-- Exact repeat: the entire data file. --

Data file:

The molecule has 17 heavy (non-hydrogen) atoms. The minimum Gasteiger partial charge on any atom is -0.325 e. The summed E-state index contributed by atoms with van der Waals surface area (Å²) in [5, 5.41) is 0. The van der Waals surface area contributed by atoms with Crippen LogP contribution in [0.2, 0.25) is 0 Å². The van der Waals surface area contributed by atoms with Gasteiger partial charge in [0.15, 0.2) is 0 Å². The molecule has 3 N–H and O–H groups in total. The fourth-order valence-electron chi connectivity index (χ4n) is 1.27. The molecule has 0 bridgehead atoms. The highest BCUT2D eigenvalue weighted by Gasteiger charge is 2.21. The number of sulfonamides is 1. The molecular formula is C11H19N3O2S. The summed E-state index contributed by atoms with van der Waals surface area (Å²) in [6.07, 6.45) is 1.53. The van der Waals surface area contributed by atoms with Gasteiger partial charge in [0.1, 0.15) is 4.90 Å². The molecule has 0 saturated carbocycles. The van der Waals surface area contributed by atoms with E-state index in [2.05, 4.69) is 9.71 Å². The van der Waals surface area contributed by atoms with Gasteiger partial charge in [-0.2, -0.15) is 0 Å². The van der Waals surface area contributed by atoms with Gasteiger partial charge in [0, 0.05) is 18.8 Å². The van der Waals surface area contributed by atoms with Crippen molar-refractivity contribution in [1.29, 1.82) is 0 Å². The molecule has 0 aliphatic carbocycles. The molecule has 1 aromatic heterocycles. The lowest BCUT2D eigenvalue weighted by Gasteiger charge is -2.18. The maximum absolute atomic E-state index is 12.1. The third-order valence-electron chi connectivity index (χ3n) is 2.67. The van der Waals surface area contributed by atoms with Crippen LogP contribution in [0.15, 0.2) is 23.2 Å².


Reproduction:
The molecule has 17 heavy (non-hydrogen) atoms. The minimum Gasteiger partial charge on any atom is -0.325 e. The summed E-state index contributed by atoms with van der Waals surface area (Å²) in [5, 5.41) is 0. The van der Waals surface area contributed by atoms with Crippen LogP contribution in [0.2, 0.25) is 0 Å². The van der Waals surface area contributed by atoms with Gasteiger partial charge in [0.15, 0.2) is 0 Å². The molecule has 3 N–H and O–H groups in total. The fourth-order valence-electron chi connectivity index (χ4n) is 1.27. The molecule has 0 bridgehead atoms. The highest BCUT2D eigenvalue weighted by Gasteiger charge is 2.21. The number of sulfonamides is 1. The molecular formula is C11H19N3O2S. The summed E-state index contributed by atoms with van der Waals surface area (Å²) in [6.07, 6.45) is 1.53. The van der Waals surface area contributed by atoms with Gasteiger partial charge in [0.1, 0.15) is 4.90 Å². The molecule has 0 saturated carbocycles. The van der Waals surface area contributed by atoms with E-state index in [2.05, 4.69) is 9.71 Å². The van der Waals surface area contributed by atoms with Gasteiger partial charge in [-0.2, -0.15) is 0 Å². The van der Waals surface area contributed by atoms with Gasteiger partial charge in [0, 0.05) is 18.8 Å². The van der Waals surface area contributed by atoms with Crippen molar-refractivity contribution in [1.29, 1.82) is 0 Å². The molecule has 0 aliphatic carbocycles. The molecule has 1 aromatic heterocycles. The lowest BCUT2D eigenvalue weighted by Gasteiger charge is -2.18. The maximum absolute atomic E-state index is 12.1. The third-order valence-electron chi connectivity index (χ3n) is 2.67. The van der Waals surface area contributed by atoms with Crippen LogP contribution in [0.15, 0.2) is 23.2 Å².